These are the eight different prototypes for Donald Trump’s controversial wall at the border between the US and Mexico.
The test structures have been set up near San Diego by the Department of Homeland Security.
One of the president’s key electoral promises was to build a wall along the entire length of the Mexican border, stretching some 2,000 miles.
The eight walls have varying features – one has sharp metal spikes on the top.
The construction companies used to build the prototypes had until October 26 to finish their sample walls.
The final prototype was finished just last week.
Each test wall has cost the US government about £370,000 and they have been set up about 30ft apart.
They vary in colour and design – coming in colours such as blue, white, beige and brown.
Each one stands between 18 and 30ft tall and is designed to withstand at least an hour’s worth of damage from a sledgehammer or battery-operated tool.
They are designed to prevent the use of grappling hooks.
The walls have been designed to look pleasing to the eye from the US side of the border.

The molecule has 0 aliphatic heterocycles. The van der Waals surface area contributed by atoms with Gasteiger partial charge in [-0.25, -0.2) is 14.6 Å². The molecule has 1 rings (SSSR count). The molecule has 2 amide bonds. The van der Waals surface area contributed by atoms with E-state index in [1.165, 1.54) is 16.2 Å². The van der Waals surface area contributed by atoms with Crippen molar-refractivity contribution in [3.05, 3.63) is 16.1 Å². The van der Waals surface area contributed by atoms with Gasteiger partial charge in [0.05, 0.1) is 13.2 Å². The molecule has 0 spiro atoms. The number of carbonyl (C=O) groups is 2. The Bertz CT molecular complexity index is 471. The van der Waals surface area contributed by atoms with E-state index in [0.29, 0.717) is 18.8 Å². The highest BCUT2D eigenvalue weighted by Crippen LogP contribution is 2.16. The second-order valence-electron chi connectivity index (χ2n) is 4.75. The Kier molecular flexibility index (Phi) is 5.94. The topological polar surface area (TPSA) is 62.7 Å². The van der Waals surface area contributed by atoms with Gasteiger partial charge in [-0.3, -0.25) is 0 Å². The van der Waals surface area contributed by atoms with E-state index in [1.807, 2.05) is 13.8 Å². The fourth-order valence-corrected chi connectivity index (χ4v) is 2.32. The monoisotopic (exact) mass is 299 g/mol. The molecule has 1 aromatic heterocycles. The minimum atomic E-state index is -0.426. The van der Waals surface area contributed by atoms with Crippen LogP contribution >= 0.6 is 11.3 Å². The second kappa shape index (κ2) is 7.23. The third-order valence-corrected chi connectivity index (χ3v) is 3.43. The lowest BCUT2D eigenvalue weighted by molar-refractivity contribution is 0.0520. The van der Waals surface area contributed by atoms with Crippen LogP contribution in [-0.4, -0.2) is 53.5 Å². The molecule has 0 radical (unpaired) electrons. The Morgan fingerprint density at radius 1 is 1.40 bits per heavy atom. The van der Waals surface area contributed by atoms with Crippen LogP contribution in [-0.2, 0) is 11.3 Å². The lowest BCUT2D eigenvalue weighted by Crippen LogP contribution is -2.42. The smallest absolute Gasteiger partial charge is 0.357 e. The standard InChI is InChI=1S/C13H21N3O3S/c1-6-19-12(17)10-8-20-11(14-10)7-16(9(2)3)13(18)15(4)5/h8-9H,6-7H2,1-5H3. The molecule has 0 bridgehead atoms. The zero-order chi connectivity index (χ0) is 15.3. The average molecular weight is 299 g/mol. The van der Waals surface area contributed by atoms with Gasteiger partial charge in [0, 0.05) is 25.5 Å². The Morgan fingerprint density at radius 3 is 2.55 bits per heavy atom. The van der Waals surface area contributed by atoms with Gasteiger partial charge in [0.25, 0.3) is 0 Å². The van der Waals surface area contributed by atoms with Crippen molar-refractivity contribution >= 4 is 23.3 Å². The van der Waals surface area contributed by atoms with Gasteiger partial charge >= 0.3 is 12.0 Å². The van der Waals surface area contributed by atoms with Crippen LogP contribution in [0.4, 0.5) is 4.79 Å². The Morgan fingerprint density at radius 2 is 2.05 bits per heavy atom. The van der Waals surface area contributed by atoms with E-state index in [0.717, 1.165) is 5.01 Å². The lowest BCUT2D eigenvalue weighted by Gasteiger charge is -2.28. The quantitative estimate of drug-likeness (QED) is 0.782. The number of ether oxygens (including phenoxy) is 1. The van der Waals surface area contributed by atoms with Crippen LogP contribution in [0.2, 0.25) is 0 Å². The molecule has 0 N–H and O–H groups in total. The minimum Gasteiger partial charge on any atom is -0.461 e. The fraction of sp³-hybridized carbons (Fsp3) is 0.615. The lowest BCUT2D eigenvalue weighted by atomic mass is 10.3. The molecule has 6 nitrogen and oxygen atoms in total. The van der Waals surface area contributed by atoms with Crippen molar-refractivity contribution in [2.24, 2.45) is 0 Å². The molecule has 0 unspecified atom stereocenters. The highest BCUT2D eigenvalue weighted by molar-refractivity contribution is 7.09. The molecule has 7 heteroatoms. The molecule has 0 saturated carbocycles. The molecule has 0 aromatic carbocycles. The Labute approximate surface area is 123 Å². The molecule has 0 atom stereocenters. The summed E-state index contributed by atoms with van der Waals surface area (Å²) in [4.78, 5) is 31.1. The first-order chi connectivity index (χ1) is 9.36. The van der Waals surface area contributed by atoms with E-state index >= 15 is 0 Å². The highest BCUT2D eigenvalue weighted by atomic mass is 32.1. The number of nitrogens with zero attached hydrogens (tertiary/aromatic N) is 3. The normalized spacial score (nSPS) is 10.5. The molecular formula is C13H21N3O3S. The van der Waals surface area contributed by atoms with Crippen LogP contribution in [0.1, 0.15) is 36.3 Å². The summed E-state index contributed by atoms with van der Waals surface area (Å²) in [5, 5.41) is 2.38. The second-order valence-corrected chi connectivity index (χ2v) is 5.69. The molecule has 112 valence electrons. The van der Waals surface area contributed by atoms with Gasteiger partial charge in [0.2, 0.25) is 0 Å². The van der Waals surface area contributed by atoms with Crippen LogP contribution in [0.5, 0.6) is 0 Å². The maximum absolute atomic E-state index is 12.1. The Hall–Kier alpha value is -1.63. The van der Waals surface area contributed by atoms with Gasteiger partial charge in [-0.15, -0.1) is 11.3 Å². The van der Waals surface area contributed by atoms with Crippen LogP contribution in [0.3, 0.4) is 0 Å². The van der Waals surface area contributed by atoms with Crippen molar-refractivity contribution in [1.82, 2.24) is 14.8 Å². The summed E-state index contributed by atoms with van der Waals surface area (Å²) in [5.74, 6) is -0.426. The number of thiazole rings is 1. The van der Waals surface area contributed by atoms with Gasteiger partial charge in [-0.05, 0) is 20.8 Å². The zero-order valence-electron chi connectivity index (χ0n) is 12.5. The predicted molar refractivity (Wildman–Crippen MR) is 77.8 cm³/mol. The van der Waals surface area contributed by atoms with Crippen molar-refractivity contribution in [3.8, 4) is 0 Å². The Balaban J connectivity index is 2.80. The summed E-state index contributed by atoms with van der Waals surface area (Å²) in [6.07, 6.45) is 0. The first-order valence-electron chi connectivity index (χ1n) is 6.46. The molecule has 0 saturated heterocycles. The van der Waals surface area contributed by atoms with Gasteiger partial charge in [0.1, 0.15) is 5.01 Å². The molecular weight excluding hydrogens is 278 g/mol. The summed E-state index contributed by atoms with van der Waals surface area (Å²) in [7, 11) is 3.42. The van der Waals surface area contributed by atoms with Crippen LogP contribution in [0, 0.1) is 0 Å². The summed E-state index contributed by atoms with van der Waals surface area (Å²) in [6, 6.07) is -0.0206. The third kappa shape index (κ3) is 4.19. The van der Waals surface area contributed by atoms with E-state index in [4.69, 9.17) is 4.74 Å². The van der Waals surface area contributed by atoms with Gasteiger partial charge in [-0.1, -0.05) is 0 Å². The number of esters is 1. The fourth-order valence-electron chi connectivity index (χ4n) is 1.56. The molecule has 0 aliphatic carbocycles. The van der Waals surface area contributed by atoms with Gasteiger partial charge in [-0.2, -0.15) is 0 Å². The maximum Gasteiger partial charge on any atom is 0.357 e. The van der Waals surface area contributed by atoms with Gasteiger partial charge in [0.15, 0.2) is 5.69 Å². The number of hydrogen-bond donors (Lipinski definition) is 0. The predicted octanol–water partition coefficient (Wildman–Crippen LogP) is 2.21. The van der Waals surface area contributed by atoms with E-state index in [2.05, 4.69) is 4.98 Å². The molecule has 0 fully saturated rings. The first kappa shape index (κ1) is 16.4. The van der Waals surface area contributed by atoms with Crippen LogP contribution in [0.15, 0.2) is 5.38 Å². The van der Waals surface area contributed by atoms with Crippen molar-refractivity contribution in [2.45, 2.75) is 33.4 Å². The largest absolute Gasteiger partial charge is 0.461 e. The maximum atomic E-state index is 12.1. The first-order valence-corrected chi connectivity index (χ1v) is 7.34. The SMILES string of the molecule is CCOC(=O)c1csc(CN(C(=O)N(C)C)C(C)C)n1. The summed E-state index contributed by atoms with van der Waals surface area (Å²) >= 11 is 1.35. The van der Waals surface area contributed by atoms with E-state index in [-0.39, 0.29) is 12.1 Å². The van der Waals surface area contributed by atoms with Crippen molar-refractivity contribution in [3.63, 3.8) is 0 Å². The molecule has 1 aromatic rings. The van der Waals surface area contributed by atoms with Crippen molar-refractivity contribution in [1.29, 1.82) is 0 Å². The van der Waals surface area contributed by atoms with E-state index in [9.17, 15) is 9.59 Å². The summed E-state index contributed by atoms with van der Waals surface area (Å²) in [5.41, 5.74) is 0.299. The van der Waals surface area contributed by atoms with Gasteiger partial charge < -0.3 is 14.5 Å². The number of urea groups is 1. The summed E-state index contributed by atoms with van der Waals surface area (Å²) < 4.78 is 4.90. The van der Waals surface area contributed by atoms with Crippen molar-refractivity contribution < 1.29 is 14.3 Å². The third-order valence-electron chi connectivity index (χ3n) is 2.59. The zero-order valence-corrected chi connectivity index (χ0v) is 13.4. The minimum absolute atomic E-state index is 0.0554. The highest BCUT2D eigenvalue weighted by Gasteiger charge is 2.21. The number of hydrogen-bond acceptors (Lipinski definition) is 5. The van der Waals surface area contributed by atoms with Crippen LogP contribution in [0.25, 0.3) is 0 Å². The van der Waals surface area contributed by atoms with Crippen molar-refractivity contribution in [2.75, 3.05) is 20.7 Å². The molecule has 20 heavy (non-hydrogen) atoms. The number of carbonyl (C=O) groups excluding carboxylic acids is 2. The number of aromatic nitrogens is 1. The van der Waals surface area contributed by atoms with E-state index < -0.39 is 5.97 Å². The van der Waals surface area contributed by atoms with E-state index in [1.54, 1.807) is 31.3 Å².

The US government has not revealed the details behind the selection process, or whether or not Mr Trump himself will pick the winning prototype.
There is still the possibility that none of the eight prototypes will be chosen.
Roy Villareal, acting chief patrol agent of the San Diego border sector, said: ‘It may not result in a singular winner.
‘It may be a combination of designs being implemented.’
The border currently has 654 miles of single-layer fencing, as well as 51 miles of double and triple-layer fencing.
Mr Trump asked Congress for $1.6bn to replace 14 miles of wall in San Diego and build 60 miles in Texas.
There are six companies in line to build the border wall.
Cadell Construction Company in Birmingham, Alabama, and WG Yates & Sons Construction Company in Philadelphia, Mississippi, have each submitted two prototypes.
Of the eight walls, four have been made of concrete and four from different materials.
As per his campaign pledge, Mr Trump insists that Mexico will eventually pay for the wall, but that the initial cost will come from US taxpayers.